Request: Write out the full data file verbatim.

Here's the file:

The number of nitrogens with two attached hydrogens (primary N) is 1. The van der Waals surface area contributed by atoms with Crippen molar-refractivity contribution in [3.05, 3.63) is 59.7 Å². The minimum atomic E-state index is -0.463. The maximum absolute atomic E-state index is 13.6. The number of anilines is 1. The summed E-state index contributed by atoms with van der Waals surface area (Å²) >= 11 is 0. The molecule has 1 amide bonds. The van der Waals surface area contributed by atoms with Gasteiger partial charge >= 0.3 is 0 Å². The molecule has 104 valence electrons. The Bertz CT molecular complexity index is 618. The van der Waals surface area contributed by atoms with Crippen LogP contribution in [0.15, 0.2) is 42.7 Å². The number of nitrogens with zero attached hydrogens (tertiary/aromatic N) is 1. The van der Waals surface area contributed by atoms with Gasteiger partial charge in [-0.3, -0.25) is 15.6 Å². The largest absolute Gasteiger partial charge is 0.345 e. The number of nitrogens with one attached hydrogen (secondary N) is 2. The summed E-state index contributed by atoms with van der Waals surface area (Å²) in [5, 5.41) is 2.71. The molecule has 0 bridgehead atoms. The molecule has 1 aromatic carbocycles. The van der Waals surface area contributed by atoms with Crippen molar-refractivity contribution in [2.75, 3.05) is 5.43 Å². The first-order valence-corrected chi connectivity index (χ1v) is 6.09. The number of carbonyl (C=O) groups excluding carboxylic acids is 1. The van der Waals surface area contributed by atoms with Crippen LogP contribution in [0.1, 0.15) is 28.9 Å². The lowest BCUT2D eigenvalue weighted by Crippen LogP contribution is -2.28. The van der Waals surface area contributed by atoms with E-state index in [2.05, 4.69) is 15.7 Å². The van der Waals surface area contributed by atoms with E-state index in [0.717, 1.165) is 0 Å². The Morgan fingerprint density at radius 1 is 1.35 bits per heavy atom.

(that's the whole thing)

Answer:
The number of nitrogens with two attached hydrogens (primary N) is 1. The van der Waals surface area contributed by atoms with Crippen molar-refractivity contribution in [3.05, 3.63) is 59.7 Å². The minimum atomic E-state index is -0.463. The maximum absolute atomic E-state index is 13.6. The number of anilines is 1. The summed E-state index contributed by atoms with van der Waals surface area (Å²) >= 11 is 0. The molecule has 1 amide bonds. The van der Waals surface area contributed by atoms with Gasteiger partial charge >= 0.3 is 0 Å². The molecule has 104 valence electrons. The Bertz CT molecular complexity index is 618. The van der Waals surface area contributed by atoms with Crippen LogP contribution in [0.15, 0.2) is 42.7 Å². The number of nitrogens with zero attached hydrogens (tertiary/aromatic N) is 1. The van der Waals surface area contributed by atoms with Gasteiger partial charge in [-0.3, -0.25) is 15.6 Å². The largest absolute Gasteiger partial charge is 0.345 e. The number of nitrogens with one attached hydrogen (secondary N) is 2. The summed E-state index contributed by atoms with van der Waals surface area (Å²) in [5, 5.41) is 2.71. The molecule has 0 bridgehead atoms. The molecule has 1 aromatic carbocycles. The van der Waals surface area contributed by atoms with Crippen molar-refractivity contribution in [2.75, 3.05) is 5.43 Å². The first-order valence-corrected chi connectivity index (χ1v) is 6.09. The number of carbonyl (C=O) groups excluding carboxylic acids is 1. The van der Waals surface area contributed by atoms with Crippen LogP contribution in [0.1, 0.15) is 28.9 Å². The lowest BCUT2D eigenvalue weighted by Crippen LogP contribution is -2.28. The van der Waals surface area contributed by atoms with E-state index in [2.05, 4.69) is 15.7 Å². The van der Waals surface area contributed by atoms with E-state index in [0.717, 1.165) is 0 Å². The Morgan fingerprint density at radius 1 is 1.35 bits per heavy atom.